Funeral planning is difficult, even under “normal” circumstances. Not only are you facing the grief of losing a loved one, but you also must face difficult decisions to honor their legacy. The advent of COVID-19 has made this process even more overwhelming, with many people facing anxiety and fear about the situation. Deaths due to COVID-19 are often unexpected and sudden. Typical practices to honor our family members who have died have also changed dramatically with the pandemic.
Preparations for Funeral Planning
It’s important to plan a time to honor your loved one. But you also need to be proactive in reducing the risk of spreading COVID-19. How can you appropriately grieve your loved one and honor cultural or religious traditions like sitting shiva or delivering home-cooked meals when these rituals aren’t safe right now?
There are other ways you can prepare for the funeral services and protect your loved ones at the same time. These solutions incorporate traditions while also respecting public health recommendations:
- Consider the Venue: If you would like to hold an in-person gathering, choose an outdoor location instead of meeting inside. For example, you might choose a graveside service as an alternative to a chapel meeting. Be sure to check local health department guidelines related to public gatherings.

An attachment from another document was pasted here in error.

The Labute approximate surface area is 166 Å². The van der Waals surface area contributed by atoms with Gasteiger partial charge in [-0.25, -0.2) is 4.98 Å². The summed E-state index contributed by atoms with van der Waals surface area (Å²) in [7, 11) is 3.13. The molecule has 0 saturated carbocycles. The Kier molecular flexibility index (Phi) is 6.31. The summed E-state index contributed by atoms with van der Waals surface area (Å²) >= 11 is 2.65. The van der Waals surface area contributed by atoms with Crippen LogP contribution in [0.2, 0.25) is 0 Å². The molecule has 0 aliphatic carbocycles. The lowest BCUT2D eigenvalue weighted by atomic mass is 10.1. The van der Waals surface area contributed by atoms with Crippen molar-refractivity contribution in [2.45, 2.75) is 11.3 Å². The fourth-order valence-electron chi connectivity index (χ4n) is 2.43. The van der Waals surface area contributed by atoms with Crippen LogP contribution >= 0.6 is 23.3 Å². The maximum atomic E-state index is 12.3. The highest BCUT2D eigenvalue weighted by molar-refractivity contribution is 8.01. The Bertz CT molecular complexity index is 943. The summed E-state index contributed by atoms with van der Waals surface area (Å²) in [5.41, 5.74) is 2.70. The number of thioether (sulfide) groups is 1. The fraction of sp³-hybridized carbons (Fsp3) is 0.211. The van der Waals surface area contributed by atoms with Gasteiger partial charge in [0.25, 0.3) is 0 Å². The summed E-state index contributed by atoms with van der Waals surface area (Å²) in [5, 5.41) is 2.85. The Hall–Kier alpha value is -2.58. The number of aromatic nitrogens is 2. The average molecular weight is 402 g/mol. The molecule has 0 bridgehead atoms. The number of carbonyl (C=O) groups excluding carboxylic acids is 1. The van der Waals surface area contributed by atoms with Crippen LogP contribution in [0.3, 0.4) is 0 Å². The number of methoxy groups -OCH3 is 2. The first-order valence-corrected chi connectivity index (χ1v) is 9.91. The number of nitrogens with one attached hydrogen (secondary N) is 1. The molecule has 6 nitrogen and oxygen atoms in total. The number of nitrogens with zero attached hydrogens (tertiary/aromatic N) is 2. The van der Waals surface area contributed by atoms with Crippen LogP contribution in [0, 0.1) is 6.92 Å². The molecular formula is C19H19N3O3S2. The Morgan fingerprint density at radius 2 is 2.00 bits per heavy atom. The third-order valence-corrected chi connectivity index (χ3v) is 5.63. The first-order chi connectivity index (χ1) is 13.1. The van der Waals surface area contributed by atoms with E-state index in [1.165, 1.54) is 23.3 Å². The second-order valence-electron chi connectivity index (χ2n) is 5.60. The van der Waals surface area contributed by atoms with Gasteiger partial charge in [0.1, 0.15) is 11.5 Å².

- Health and Hygiene: Communicate with funeral attendees about health practices at the event. You might limit the number of attendees, request that everyone wear face masks, and instruct people not to hug or kiss. Also, provide handwashing stations and/or hand sanitizer.
- Virtual Participation: Offer alternative ways for high-risk or distant family members to participate. One good solution is to provide live streaming services for those who don’t feel comfortable coming to an in-person event. Or, you might choose a virtual-only service to ensure the lowest risk for all participants.
- Alternative Ways to Reach Out: Creative alternatives can be used instead of traditional funeral services. Instead of asking family and friends to travel from distant locations for an event, invite people to send written memories or photos of the loved one. Compile this information into an online memory book that can be shared. Or, set a coordinated time when everyone will hold a small vigil in their homes, with a lit candle and a small service in memory of the deceased.
Maintaining rituals can be an important part of finding healing in grief. A funeral director can guide you in the funeral planning process to honor your family traditions and protect against these health concerns at the same time. Our team at Windward Life Care is here to help you with the grieving process and to link you with the local resources you need. Reach out to learn more about your options.